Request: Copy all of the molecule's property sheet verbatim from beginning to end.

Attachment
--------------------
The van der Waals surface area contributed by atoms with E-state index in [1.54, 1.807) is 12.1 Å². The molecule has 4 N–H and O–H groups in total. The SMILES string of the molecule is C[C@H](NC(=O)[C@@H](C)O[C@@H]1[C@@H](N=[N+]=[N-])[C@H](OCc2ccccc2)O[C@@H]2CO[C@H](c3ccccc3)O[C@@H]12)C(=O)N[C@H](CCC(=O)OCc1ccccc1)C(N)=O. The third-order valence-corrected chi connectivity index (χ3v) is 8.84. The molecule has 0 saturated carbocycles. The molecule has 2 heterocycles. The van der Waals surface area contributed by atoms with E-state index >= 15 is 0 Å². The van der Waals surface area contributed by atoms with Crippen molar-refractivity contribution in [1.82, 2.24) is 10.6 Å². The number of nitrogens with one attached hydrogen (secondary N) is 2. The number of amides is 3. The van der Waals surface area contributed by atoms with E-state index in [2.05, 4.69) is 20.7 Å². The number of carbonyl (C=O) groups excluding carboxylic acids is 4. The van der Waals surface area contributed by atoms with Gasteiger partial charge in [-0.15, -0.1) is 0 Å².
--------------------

The van der Waals surface area contributed by atoms with E-state index in [1.54, 1.807) is 12.1 Å². The molecule has 4 N–H and O–H groups in total. The SMILES string of the molecule is C[C@H](NC(=O)[C@@H](C)O[C@@H]1[C@@H](N=[N+]=[N-])[C@H](OCc2ccccc2)O[C@@H]2CO[C@H](c3ccccc3)O[C@@H]12)C(=O)N[C@H](CCC(=O)OCc1ccccc1)C(N)=O. The third-order valence-corrected chi connectivity index (χ3v) is 8.84. The molecule has 0 saturated carbocycles. The molecule has 2 heterocycles. The van der Waals surface area contributed by atoms with E-state index >= 15 is 0 Å². The van der Waals surface area contributed by atoms with Crippen molar-refractivity contribution in [1.82, 2.24) is 10.6 Å². The number of nitrogens with one attached hydrogen (secondary N) is 2. The number of amides is 3. The van der Waals surface area contributed by atoms with E-state index in [2.05, 4.69) is 20.7 Å². The number of carbonyl (C=O) groups excluding carboxylic acids is 4. The van der Waals surface area contributed by atoms with Gasteiger partial charge in [-0.15, -0.1) is 0 Å².